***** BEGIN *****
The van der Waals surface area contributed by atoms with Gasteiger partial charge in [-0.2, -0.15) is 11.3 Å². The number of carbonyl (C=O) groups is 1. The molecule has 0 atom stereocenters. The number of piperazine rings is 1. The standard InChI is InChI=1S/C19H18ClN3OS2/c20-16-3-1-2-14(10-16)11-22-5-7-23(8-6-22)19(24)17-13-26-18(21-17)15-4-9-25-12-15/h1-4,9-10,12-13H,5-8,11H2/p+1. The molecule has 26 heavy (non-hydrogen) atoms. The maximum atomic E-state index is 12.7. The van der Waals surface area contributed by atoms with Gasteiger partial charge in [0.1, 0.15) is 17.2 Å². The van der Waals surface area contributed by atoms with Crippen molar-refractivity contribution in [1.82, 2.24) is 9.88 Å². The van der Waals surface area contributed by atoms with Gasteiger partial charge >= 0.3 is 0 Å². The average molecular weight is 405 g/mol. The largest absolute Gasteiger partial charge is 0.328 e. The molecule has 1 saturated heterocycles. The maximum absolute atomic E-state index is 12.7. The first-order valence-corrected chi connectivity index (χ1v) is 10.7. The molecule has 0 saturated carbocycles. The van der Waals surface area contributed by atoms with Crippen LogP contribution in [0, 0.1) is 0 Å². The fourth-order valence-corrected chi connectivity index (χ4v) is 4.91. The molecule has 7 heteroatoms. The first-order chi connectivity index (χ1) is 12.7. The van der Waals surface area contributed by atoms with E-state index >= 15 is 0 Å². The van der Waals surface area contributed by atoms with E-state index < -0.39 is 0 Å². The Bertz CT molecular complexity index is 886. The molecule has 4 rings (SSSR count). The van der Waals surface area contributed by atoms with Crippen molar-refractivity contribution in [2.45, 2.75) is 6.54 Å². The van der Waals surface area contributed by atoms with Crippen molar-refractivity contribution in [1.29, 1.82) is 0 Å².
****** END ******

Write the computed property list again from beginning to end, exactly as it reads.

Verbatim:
The van der Waals surface area contributed by atoms with Gasteiger partial charge in [-0.2, -0.15) is 11.3 Å². The number of carbonyl (C=O) groups is 1. The molecule has 0 atom stereocenters. The number of piperazine rings is 1. The standard InChI is InChI=1S/C19H18ClN3OS2/c20-16-3-1-2-14(10-16)11-22-5-7-23(8-6-22)19(24)17-13-26-18(21-17)15-4-9-25-12-15/h1-4,9-10,12-13H,5-8,11H2/p+1. The molecule has 26 heavy (non-hydrogen) atoms. The maximum atomic E-state index is 12.7. The van der Waals surface area contributed by atoms with Gasteiger partial charge in [0.1, 0.15) is 17.2 Å². The van der Waals surface area contributed by atoms with Crippen molar-refractivity contribution in [1.82, 2.24) is 9.88 Å². The van der Waals surface area contributed by atoms with Gasteiger partial charge >= 0.3 is 0 Å². The average molecular weight is 405 g/mol. The largest absolute Gasteiger partial charge is 0.328 e. The molecule has 1 saturated heterocycles. The maximum absolute atomic E-state index is 12.7. The first-order valence-corrected chi connectivity index (χ1v) is 10.7. The molecule has 0 saturated carbocycles. The van der Waals surface area contributed by atoms with Crippen LogP contribution in [0, 0.1) is 0 Å². The fourth-order valence-corrected chi connectivity index (χ4v) is 4.91. The molecule has 7 heteroatoms. The first-order chi connectivity index (χ1) is 12.7. The van der Waals surface area contributed by atoms with E-state index >= 15 is 0 Å². The van der Waals surface area contributed by atoms with E-state index < -0.39 is 0 Å². The Bertz CT molecular complexity index is 886. The molecule has 4 rings (SSSR count). The van der Waals surface area contributed by atoms with Crippen molar-refractivity contribution in [2.45, 2.75) is 6.54 Å². The van der Waals surface area contributed by atoms with Crippen molar-refractivity contribution in [1.29, 1.82) is 0 Å².